Objectives To compare retinal nerve fiber (RNFL) thickness and conventional and non-conventional MRI characteristics of healthy controls (HCs) from the general population (non-fHC) to healthy relatives of multiple sclerosis (MS) patients (fHC). Methods Sixty-eight (68) HCs underwent optical coherence tomography (OCT) and 3T MRI examination. Subjects were classified based on whether or not there was a family history of MS. The study enrolled 40 non-fHC who had no relatives with MS and 28 fHC with at least one relative affected with MS. The associations between OCT parameters and conventional and non-conventional MRI measures were investigated. Results There were no significant OCT or conventional and non-conventional MRI measureable differences between the non-fHC and fHC groups. Periventricular localization and total volume of white matter (WM) signal abnormalities (SA) were more common in the fHC group but the differences did not reach a level of significance. A significant association between decreased RNFL thickness with increased volume (p = 0.001), number (p = 0.003) and frequency of ≥9 T2 (p = 0.003) WM SAs on MRI was found in the fHC group. No association between OCT and MRI parameters was detected in the non-fHC group. Conclusion There is an association between decreased RNFL thickness on OCT and increased WM injury in healthy relatives of MS patients. Further studies should explore the pathophysiology of these findings.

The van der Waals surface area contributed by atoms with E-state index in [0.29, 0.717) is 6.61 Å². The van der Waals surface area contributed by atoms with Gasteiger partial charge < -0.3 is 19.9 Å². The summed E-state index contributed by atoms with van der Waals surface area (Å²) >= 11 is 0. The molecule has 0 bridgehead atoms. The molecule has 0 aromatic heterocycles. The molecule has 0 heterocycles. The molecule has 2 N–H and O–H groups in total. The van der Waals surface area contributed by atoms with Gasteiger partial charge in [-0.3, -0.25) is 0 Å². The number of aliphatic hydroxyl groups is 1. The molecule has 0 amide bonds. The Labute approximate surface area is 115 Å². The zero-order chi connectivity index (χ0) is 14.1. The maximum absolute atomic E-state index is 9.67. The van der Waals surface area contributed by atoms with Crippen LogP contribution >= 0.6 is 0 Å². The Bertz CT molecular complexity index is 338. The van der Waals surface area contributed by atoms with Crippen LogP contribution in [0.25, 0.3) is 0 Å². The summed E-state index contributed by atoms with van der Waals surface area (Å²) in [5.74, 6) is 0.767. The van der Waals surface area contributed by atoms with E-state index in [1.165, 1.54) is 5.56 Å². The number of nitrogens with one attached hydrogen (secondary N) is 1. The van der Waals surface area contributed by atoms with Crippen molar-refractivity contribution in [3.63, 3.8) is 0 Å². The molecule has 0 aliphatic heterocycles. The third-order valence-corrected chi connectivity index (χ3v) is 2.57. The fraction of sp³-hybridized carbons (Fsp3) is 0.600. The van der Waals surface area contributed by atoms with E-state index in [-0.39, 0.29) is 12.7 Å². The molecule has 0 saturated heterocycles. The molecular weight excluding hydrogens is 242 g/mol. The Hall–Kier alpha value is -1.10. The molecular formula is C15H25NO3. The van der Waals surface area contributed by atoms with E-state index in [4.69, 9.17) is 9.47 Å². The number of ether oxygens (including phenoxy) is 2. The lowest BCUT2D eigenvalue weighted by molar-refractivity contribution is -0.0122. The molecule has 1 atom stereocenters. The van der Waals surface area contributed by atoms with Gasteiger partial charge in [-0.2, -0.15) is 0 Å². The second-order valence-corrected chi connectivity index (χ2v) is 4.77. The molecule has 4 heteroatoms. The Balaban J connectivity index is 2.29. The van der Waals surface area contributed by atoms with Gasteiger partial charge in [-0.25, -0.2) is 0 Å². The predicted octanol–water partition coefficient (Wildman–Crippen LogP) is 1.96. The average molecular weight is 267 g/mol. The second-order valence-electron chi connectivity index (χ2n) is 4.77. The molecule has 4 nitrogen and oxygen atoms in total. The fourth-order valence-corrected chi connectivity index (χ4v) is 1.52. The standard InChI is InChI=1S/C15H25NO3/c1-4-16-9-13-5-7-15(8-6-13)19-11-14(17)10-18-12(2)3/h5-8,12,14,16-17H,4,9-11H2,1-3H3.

- Healthy relatives of MS patients
ASJC Scopus subject areas
- Clinical Neurology